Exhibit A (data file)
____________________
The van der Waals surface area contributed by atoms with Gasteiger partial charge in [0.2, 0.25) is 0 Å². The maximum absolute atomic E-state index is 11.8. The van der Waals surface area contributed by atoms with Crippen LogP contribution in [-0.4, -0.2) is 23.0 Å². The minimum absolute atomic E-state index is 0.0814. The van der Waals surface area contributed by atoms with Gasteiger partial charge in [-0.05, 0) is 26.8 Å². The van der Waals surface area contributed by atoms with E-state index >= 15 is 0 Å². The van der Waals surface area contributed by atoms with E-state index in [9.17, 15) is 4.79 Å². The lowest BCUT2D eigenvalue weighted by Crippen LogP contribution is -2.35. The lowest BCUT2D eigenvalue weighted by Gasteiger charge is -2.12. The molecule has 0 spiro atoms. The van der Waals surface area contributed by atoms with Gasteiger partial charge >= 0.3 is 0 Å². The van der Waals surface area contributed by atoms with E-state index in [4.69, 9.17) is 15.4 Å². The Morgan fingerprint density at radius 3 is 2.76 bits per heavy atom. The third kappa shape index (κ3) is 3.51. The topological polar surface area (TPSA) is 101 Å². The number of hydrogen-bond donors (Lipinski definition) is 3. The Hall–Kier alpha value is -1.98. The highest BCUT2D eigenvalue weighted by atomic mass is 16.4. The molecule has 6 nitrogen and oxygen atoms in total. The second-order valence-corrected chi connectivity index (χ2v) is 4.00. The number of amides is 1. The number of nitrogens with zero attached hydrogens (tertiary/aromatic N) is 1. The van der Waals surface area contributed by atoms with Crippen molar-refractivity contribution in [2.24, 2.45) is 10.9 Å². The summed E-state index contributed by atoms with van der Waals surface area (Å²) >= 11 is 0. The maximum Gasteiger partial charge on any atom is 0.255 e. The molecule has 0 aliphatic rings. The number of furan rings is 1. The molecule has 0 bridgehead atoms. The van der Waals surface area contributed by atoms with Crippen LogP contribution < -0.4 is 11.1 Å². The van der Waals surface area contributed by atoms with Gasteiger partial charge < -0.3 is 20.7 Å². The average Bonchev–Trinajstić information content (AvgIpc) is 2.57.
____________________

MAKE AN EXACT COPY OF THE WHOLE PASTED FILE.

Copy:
The van der Waals surface area contributed by atoms with Gasteiger partial charge in [0.2, 0.25) is 0 Å². The maximum absolute atomic E-state index is 11.8. The van der Waals surface area contributed by atoms with Crippen LogP contribution in [-0.4, -0.2) is 23.0 Å². The minimum absolute atomic E-state index is 0.0814. The van der Waals surface area contributed by atoms with Gasteiger partial charge in [-0.05, 0) is 26.8 Å². The van der Waals surface area contributed by atoms with E-state index >= 15 is 0 Å². The van der Waals surface area contributed by atoms with E-state index in [9.17, 15) is 4.79 Å². The lowest BCUT2D eigenvalue weighted by Crippen LogP contribution is -2.35. The lowest BCUT2D eigenvalue weighted by Gasteiger charge is -2.12. The molecule has 0 spiro atoms. The van der Waals surface area contributed by atoms with Gasteiger partial charge >= 0.3 is 0 Å². The van der Waals surface area contributed by atoms with E-state index in [4.69, 9.17) is 15.4 Å². The Morgan fingerprint density at radius 3 is 2.76 bits per heavy atom. The third kappa shape index (κ3) is 3.51. The topological polar surface area (TPSA) is 101 Å². The number of hydrogen-bond donors (Lipinski definition) is 3. The Hall–Kier alpha value is -1.98. The highest BCUT2D eigenvalue weighted by atomic mass is 16.4. The molecule has 6 nitrogen and oxygen atoms in total. The second-order valence-corrected chi connectivity index (χ2v) is 4.00. The number of amides is 1. The number of nitrogens with zero attached hydrogens (tertiary/aromatic N) is 1. The van der Waals surface area contributed by atoms with Crippen molar-refractivity contribution in [2.24, 2.45) is 10.9 Å². The summed E-state index contributed by atoms with van der Waals surface area (Å²) >= 11 is 0. The maximum Gasteiger partial charge on any atom is 0.255 e. The molecule has 0 aliphatic rings. The number of furan rings is 1. The molecule has 0 bridgehead atoms. The van der Waals surface area contributed by atoms with Crippen LogP contribution < -0.4 is 11.1 Å². The van der Waals surface area contributed by atoms with Gasteiger partial charge < -0.3 is 20.7 Å². The average Bonchev–Trinajstić information content (AvgIpc) is 2.57.